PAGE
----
Newt Gingrich speaks to supporters at Gwinnett Chamber of Commerce in Atlanta. (Brendan Smialowski / AFP/Getty…)
Reporting from Washington — Newt Gingrich has won the Republican presidential primary in Georgia, according to the Associated Press.
Georgia was a must-win state for Gingrich, who crafted a Southern state strategy in his long-shot effort to win the Republican presidential nomination. That strategy hinges on a win in Georgia, the state he represented for 20 years as a member of Congress.
The primary was called based on exit polls, as precinct results had just started to come in.
Seventy-six delegates are at stake in the Georgia primary, and Gingrich is unlikely to win all of them. Thirty-four delegates will be awarded proportionally to candidates who receive more than 20% of the statewide vote. If a candidate wins more than 50% of the vote, he’ll win all 34 delegates.
An additional 42 delegates will be awarded based on the results in each of the state’s 14 congressional districts, where the winner in each district will win two delegates and the runner-up will win one delegate. Again, if a candidate wins more than 50% of the vote in a district, he’ll win all three of the district’s delegates.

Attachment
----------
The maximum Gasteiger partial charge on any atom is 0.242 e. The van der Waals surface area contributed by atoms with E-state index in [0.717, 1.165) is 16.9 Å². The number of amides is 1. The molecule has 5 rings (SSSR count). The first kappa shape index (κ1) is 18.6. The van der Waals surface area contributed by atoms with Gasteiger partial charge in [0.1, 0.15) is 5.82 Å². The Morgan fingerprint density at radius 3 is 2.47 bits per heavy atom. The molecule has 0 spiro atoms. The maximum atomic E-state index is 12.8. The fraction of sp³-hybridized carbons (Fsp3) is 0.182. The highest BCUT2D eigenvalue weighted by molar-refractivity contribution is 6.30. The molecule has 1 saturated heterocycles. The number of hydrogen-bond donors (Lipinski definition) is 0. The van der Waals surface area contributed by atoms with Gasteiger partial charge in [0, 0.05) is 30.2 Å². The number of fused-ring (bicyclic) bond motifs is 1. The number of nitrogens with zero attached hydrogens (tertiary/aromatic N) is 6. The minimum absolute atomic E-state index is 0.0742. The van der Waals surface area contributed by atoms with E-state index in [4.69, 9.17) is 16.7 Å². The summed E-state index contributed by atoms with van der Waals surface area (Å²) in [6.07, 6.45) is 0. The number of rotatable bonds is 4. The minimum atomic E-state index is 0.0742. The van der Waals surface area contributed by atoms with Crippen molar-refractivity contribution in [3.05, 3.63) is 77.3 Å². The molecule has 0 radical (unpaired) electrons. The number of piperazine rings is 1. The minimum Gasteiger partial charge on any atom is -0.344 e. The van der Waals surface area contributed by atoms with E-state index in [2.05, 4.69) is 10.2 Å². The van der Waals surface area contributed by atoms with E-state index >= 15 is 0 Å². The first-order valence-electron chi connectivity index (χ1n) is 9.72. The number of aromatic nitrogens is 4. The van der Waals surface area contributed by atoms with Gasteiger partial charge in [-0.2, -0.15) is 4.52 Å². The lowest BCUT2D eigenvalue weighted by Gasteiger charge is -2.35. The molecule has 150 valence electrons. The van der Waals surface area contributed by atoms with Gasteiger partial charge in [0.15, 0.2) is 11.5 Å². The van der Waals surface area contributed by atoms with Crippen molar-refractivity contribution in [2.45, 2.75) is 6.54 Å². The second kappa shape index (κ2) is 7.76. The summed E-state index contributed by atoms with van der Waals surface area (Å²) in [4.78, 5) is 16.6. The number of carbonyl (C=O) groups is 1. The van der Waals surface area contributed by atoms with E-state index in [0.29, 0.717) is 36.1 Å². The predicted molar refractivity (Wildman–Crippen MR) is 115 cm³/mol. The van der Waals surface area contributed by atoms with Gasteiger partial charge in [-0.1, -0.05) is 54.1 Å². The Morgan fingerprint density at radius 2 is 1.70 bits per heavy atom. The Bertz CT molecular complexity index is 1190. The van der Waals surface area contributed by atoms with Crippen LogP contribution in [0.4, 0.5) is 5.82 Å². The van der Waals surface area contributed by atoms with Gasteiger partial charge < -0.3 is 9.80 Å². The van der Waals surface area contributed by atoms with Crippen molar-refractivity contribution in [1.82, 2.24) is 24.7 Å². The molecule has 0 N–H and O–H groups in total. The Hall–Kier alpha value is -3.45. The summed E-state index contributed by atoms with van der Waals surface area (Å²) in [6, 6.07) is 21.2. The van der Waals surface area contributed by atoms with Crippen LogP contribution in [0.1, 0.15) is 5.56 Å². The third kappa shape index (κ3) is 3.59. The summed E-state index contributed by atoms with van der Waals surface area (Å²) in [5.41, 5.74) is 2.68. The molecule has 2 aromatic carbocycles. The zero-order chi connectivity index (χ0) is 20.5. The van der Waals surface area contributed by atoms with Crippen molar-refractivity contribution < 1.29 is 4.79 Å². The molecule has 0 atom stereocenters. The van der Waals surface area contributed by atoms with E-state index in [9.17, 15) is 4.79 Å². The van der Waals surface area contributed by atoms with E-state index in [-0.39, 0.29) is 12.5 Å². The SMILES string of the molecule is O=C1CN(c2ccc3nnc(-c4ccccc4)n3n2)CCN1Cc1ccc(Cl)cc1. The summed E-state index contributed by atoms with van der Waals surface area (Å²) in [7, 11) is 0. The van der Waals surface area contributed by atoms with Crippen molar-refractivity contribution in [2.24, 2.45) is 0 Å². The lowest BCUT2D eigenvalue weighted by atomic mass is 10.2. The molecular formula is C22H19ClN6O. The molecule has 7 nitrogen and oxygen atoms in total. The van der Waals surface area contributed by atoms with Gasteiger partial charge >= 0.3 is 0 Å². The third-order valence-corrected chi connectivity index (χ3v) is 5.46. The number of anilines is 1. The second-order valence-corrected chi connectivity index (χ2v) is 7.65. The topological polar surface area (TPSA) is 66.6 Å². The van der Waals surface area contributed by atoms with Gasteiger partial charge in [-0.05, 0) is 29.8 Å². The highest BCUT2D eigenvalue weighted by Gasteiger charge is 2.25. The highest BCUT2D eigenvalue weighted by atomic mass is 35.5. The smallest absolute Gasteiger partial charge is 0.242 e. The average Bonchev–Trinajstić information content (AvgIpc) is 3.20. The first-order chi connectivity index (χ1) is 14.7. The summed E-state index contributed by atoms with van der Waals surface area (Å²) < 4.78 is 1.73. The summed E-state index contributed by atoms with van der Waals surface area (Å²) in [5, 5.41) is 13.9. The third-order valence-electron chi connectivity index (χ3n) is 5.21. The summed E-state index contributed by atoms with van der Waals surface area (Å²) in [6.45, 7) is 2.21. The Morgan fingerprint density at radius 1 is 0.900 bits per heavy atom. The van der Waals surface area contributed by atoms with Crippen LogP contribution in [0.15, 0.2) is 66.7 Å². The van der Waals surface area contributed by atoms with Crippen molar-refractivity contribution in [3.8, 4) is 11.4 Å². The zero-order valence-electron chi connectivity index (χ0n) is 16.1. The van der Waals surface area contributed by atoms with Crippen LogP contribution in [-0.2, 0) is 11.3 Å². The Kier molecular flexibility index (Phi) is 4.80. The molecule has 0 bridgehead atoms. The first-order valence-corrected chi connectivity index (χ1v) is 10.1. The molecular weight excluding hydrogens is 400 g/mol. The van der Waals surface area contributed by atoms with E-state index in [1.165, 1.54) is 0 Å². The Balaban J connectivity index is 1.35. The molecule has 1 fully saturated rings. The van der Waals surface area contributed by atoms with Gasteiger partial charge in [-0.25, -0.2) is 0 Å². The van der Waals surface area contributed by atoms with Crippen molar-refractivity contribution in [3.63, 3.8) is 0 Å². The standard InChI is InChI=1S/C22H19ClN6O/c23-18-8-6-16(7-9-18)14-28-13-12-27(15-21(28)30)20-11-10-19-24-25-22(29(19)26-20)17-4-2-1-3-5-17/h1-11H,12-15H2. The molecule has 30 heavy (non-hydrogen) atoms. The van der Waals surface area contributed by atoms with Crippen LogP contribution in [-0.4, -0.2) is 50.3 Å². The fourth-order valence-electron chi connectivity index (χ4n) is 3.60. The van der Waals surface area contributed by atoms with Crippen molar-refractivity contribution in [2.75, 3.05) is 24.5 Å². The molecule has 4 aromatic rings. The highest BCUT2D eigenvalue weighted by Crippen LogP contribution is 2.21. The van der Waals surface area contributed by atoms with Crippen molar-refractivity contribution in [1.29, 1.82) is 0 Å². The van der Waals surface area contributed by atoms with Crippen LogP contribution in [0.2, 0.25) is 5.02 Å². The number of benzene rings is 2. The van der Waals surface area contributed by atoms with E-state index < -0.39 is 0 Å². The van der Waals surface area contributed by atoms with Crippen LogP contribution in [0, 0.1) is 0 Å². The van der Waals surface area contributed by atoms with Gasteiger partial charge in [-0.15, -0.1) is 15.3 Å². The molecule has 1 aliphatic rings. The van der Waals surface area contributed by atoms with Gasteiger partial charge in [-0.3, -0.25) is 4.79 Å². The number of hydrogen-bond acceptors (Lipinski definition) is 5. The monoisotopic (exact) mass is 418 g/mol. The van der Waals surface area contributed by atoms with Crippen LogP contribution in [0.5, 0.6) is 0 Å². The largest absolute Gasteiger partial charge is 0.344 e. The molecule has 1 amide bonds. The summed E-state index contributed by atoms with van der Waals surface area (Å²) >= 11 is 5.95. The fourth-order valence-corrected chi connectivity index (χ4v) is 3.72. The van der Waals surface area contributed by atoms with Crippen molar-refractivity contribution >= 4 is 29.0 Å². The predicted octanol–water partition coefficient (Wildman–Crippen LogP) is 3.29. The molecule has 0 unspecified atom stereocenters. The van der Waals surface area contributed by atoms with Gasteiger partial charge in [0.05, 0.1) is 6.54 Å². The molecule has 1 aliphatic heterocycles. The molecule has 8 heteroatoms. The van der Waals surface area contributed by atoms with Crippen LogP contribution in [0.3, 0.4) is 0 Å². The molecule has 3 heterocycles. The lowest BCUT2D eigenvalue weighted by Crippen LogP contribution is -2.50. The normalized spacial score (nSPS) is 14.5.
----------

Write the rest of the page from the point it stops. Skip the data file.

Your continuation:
Gingrich spent as many days in Georgia this year as he spent campaigning in the rest of the Super Tuesday states combined and he announced last week that he would have to win Georgia “to be credible in the race.”
But unlike Mitt Romney’s home state of Massachusetts, Georgia did not go uncontested: Romney and Rick Santorum campaigned there, and a “super PAC” backing Romney outspent the one backing Gingrich in ad spending in the state, according to tallies by NBC News. Restore Our Future, the Romney super PAC, spent $2 million to the $1.3 million spent by the pro-Gingrich group, Winning Our Future.
Former Arkanasas Gov. Mike Huckabee won the state in 2008 with 34% of the vote. John McCain, the eventual nominee, came in second with 32%. Romney placed third with 30%.